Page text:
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I stood at my computer, surfing the internet, with my 4-year-old sitting in front of me playing and my 1-year-old in the high chair eating. And I had a moment of guilt. I felt like I should be playing with my older son or entertaining him while my youngest ate. Or that I should be paying more attention to what my younger son was doing. In reality, I had a bit of attention on each of them and some on myself as well.
And I felt guilty because I was doing something for myself in that moment and that all of my attention was not on my kids.
But then I realized. I am a mom. Not a cruise director. It’s okay not to have full attention on my kids at all times. I don’t need to be entertaining my kids at every moment, and it’s okay if my kids get bored or have to wait. At the particular moment of my guilt, both were fully engaged in what they were doing and honestly would have no idea if I were on Facebook, sipping some tea (or something stronger!), or doing a dance. They were fine.
They are fine.
I’m guessing I’m not alone in the belief that we need to be doing something with our kids all the time. It’s easy to feel guilty if we’re around our kids but not directly engaging with them, but you know what? Not only is it not realistic to be 100% engaged 100% of the time, I also don’t think it’s healthy.
Now- don’t get me wrong- you need to know what your kids are doing and have enough attention on them to keep them safe. This will change with their age and the situation, but as long as their safety needs are being met, I think we can cut ourselves some slack on the “keep them entertained” side of things.
My son is four and if he gets engaged in playing? It’s okay not to be involved. My 1-year-old is sitting next to me, eating, while I type this. I don’t need to be talking to him every second. Like me, he may actually like having a moment of silence to enjoy his meal.
A friend once asked me how she was supposed to get everything done at home without neglecting her kids. I told her she wasn’t. It’s pretty much impossible to get the normal daily tasks done and fully engage with our kids at every moment. Yes, you could have them right there with you while you cook, or walk to and from the washing machine with you, but if it were me, that would get annoying. I’ve accepted that to get these tasks done, I need to, for lack of a better word, ignore my kids for a bit.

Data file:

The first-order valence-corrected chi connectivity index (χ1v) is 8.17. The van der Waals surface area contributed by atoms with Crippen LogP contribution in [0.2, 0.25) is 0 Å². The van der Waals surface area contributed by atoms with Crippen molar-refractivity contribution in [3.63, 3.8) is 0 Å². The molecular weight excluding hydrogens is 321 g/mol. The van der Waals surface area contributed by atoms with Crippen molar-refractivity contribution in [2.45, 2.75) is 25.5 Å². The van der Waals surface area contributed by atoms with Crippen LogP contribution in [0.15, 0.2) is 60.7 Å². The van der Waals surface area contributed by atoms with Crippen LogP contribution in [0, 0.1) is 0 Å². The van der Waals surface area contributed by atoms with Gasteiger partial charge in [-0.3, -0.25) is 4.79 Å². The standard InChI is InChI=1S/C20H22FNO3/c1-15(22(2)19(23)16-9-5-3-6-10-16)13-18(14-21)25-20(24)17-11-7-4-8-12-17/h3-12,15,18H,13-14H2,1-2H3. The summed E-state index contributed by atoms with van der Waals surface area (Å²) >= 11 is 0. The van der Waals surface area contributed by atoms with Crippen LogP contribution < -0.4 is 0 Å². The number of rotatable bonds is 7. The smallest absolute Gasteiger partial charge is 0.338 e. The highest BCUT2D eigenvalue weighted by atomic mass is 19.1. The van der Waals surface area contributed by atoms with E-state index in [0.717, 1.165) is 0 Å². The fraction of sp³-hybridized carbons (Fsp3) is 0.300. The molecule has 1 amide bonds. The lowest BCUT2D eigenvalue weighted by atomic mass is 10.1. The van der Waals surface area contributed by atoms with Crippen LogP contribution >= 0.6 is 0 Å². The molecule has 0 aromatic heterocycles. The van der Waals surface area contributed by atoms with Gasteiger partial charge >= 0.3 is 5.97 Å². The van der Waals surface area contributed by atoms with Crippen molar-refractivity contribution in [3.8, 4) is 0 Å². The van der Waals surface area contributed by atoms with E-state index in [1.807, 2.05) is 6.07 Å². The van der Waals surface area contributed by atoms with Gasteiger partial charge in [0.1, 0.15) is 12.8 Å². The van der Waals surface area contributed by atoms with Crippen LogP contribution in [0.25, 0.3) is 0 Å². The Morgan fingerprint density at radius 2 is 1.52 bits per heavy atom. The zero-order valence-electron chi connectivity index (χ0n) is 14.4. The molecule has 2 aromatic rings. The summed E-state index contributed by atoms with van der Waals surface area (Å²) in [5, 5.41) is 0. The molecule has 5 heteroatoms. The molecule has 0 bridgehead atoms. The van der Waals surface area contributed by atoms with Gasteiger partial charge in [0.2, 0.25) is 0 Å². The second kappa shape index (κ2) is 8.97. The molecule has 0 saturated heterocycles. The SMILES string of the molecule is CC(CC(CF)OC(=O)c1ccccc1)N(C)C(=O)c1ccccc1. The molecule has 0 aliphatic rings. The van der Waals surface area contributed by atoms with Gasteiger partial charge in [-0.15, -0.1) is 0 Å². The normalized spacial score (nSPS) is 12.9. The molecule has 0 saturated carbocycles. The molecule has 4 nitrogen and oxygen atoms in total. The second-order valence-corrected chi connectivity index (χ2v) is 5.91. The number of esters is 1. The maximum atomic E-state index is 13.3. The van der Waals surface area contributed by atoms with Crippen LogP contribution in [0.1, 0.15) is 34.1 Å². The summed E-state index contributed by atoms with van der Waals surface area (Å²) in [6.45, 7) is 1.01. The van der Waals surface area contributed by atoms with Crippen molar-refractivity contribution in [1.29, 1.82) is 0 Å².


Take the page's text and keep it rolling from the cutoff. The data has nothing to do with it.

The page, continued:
And in those moments where we need to get things done, if our kids need to wait a moment for us- so be it. We need to not feel guilty or badly that we can’t cater to their needs immediately. Now, maybe you’re rolling your eyes at me because you figured this out long ago, but I think it’s still worth saying because I see this mom guilt happening with my friends.
Repeat: I am a mom. I’m not a cruise director.
You are not responsible for your child’s happiness. Yes, we want to raise them well and help them be happy, but I think it’s a great gift we can give our children, from a young age, to learn how to be independent and be happy without us right by their side.
There is so much value in our kids figuring out how to entertain themselves and keep busy while we do whatever it is that we want or need to. (Don’t interpret that as a pass to just check out and forget about your kids, but if you need to check your email, put a load of laundry in, start dinner, or you simply want to sit down for a minute? Do it and don’t feel bad!!).
While I type this, I can hear my older son playing make believe with his Lego set. He’s been playing on his own for at least 15 minutes. I am so proud that he can get engaged in playing and not need me.
And, with the irony that is motherhood, he’s now yelling that he needs me. And I’m right here to help him.
I am going to remind myself that I am a mom. My job is to raise these little people to the best of my abilities: helping them to be kind, thoughtful, respectful, and hard working (the list could go on). But — I am not a cruise director. I don’t have to have every minute of their day planned. I don’t need to engage with them every second I am with them, and I don’t need to feel badly if they get bored.
I need to remember that there are lessons in the boredom, there is growth in the moments alone and, just as importantly, this creates time for me. Time for me to start a load of laundry, a moment for me to send an email, or even a handful of minutes for me to be inspired to write a blog post. So — put that mom guilt aside and remember that you aren’t a cruise director. You are a mom, who has a huge job, and you are just as important as everyone else on the ride.
So- what will you stop feeling guilty about?